Looking to climb out from under some recent dark clouds, Incara Pharmaceuticals Corp. said its wholly owned subsidiary, Incara Cell Technologies Inc., agreed to sell substantially all of the assets and certain related liabilities of its liver cell and liver stem cell program to Vesta Therapeutics Inc.
While terms were not disclosed, Incara said the agreement allows it to maintain an ongoing financial interest in the program without having to fund clinical trials. At the same time, Incara is narrowing its focus solely to its catalytic antioxidant program.
"We think that both programs are very good, but today's financial environment is tough," said W. Bennett Love, Incara's vice president of corporate planning and communications. "The catalytic antioxidant program is more along the lines of what traditional pharmaceutical companies are more comfortable partnering with. From that perspective, it makes more sense [to continue that program] for a small company like us."
Incara has synthesized small molecules with catalytic antioxidant properties. They are being developed as treatments for protection from damage occurring in cancer radiation therapy and stroke and for protection of cells in transplantation. Incara also is exploring the protective effects of its catalytic antioxidants in pulmonary diseases and as agents to reduce the toxicity arising from total body exposure to radiation.
Specifically, one Incara compound has reduced the extent and duration of severe radiation-induced mucositis in a preclinical model. Its AEOL 10113 candidate significantly protected the normal lung tissue of rats against damage caused by radiation, Incara said. Both AEOL 10113 and its related compound, AEOL 10150, also have shown some degree of antitumor activity in the absence of radiation therapy in rat models of breast and skin cancers.
"We're in preclinical development and we're talking with some of the pharmaceutical companies about directions we would go in clinical trials," Love said, specifying the cancer radiation indication.
But Incara did not address any partnership deals, meaning the 25-person company must work internally to keep its head above water. It said in August it was considering various alternatives to keep the company afloat, and the sale of the liver program appeared to be a step in that direction for the Research Triangle Park, N.C.-based firm. It reported a loss of about $9.5 million for the nine months that ended June 30, and reported about $1.3 million in cash and marketable securities.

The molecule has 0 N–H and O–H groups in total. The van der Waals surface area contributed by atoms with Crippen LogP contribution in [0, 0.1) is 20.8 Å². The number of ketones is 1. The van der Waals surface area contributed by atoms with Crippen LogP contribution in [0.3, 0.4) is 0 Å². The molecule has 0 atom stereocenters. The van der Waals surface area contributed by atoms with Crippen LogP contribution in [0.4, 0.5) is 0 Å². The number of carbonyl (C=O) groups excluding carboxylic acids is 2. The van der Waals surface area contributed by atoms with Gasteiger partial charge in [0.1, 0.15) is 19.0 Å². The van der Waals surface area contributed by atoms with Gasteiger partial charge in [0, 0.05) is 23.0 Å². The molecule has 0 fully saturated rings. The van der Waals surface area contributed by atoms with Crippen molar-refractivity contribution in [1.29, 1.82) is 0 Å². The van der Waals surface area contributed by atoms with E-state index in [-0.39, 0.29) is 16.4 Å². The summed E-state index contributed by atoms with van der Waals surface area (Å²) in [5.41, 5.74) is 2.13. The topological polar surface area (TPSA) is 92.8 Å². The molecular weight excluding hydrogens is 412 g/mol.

Last month, Incara was delisted from the Nasdaq National Market and began trading on the Over-the-Counter Bulletin Board. Earlier in the month, the company said a Phase II/III trial of deligoparin (formerly called OP2000) in ulcerative colitis failed to meet its primary or secondary endpoints. The ultra-low-weight heparin product was being developed by Incara Development Ltd., which is jointly owned by Incara and Dublin, Ireland-based Elan Corp. plc.
Given the product's unsuccessful development and Elan's shrinking presence in the venture, Incara gained little value from deligoparin.
"The clinical results did not justify moving that compound forward," Love said. "I don't know if the [joint venture] has been dissolved officially, but it's unlikely that it will go forward."
In August, Incara said it stopped the trial short of the originally planned 270 patients due to limited financial resources and an uncertain commitment from Elan. At the time, Incara said it would focus on its catalytic antioxidant and liver cell transplantation programs. (See BioWorld Today, Aug. 27, 2002.)
But strained to continue both development initiatives, Incara opted for the divestiture to reduce overall operating expenses. Love said that while the move would not involve layoffs, Incara's liver program employees would transfer to Vesta. A portfolio company of regenerative medicine investor Toucan Capital Corp., of Bethesda, Md., Vesta is developing therapies to repair and regenerate liver and other major organs.
Incara's stock (OTCBB:INCR) rose 2 cents Tuesday, or 25 percent, to close at 10 cents.